THE HOWLER - Treating fleas, ticks on your companion animals

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What are fleas?

Fleas are small insects about 1-2 mm in length. 

Adult fleas live in the coat and bedding of dogs, cats and other animals and feed on their blood. 

Fleas have irritating bites. They can also carry tapeworm, cause flea allergy dermatitis (FAD), hair loss (due to scratching), and secondary skin irritations. In large numbers, fleas can cause anaemia from blood loss, especially in puppies and kittens where it can be life threatening. 

Close examination of your dog/cat may reveal these small, black insects moving rapidly through your animal’s coat.

What are ticks? 

Ticks are small, light grey, rounded insects which feed from the blood of animals. They vary in size and when engorged, can reach the size of a pea.  

They can be found anywhere on the dog’s body but are most frequently found on the ears, face or abdomen where hair cover is relatively thin. 

Ticks are responsible for transmitting many diseases in dogs; Lyme disease or Borreliosis is an illness transmitted by ticks that can affect humans, dogs and cats. 

The disease is appearing more often, and in more locations, therefore every dog owner should know and be able to recognise its symptoms:

-          painful or stiff muscles and joints

-          tiredness

-          fever

-          lack of appetite

-          (sometimes) sudden collapse

Samoa has a 12 month flea and tick season due to the year-round hot and humid weather. 

If your animal companion is frequently scratching, chances are it has fleas and/or ticks.  Even a single flea bite can cause a dog to become nervous or agitated and scratch excessively for several days. 

In severe infestations, it’s easy to spot fleas jumping and moving on and off your dog’s body. In less obvious situations, you may notice that your animal is restless and is scratching, licking or chewing more than normal on certain areas of it’s body. 

Shaking the head often and scratching at the ears is another indication of a possible flea infestation in your dog.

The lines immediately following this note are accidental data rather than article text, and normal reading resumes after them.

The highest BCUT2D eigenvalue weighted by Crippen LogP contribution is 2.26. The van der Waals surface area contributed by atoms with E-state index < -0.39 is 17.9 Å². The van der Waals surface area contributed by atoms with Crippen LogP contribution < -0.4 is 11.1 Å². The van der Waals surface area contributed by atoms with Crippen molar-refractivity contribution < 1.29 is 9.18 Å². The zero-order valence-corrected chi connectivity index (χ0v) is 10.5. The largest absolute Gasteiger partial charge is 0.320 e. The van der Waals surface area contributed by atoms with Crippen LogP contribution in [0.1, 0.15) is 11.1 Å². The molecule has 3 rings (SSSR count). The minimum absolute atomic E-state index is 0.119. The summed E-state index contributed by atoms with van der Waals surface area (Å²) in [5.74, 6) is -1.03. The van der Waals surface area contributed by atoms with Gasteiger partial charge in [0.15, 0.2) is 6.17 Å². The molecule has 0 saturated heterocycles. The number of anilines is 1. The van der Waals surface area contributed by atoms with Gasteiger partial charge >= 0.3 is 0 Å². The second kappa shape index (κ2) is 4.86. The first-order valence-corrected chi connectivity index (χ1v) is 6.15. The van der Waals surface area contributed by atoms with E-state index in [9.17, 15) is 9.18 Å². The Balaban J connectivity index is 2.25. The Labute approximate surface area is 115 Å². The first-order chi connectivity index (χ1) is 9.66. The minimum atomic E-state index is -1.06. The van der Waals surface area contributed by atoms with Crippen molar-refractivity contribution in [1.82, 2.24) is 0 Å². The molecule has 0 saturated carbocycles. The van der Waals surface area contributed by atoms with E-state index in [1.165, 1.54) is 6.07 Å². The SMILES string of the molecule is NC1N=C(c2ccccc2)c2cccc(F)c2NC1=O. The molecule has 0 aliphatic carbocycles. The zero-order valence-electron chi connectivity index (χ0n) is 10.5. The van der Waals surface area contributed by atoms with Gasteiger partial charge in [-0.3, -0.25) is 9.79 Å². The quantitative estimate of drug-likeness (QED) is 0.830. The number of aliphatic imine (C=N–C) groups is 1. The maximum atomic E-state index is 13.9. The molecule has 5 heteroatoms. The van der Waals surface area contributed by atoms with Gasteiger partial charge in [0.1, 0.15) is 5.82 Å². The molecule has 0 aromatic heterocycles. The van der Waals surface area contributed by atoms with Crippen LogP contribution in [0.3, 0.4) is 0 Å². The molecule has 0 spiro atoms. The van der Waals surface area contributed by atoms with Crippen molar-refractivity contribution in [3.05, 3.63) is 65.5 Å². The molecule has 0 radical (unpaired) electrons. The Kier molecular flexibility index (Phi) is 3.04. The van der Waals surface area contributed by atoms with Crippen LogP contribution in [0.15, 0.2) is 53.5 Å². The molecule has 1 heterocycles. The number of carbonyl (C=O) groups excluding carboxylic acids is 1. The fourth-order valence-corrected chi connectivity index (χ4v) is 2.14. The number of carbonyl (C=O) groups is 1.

A single flea can bite your dog hundreds of times per day. 

In a short time, even a mild infestation can have serious consequences, and left untreated, chronic flea/tick infestations makes your dog miserable.

All experts agree that the best way to be flea-free is to prevent infestations in the first place. 

Prevention is very important when dealing with fleas and ticks. Nobody wants fleas and ticks in their home! 

Additional things you could do to help keep the number of fleas and ticks low:

- Treat your pets monthly with a veterinarian recommended flea repellent. 

- Remove leaves and clearing tall grass from the garden areas. 

- Bathe your pet with soapy water regularly.

- Brush your pet’s fur with a thin tooth comb and dip the comb in soapy water after each stroke to drown the flea.  

- Rubbing coconut oil over your animals coat may also help.

- Adding brewer’s yeast and garlic to your dog’s food may also help to repel fleas.

- Regularly use a homemade flea remedy, such as a lemon spray: cut a lemon into 4 sections (including the peel) and place in a jug/bowl. Pour boiling water over the lemon wedges, and leave overnight. The next morning, pour the lemon water into a clean spray bottle and spray your dog’s coat with it. Make sure to get behind your dog’s ears, all around his head, but not near the eyes, under the armpits, and around the base of the tail.

Whichever methods you choose to use, do not ignore fleas and ticks, they make your animal miserable and will likely infest your home as well.

Contact the Animal Protection Society of Samoa at 22403 if you suspect your animal companion has fleas or ticks.

© Samoa Observer 2016

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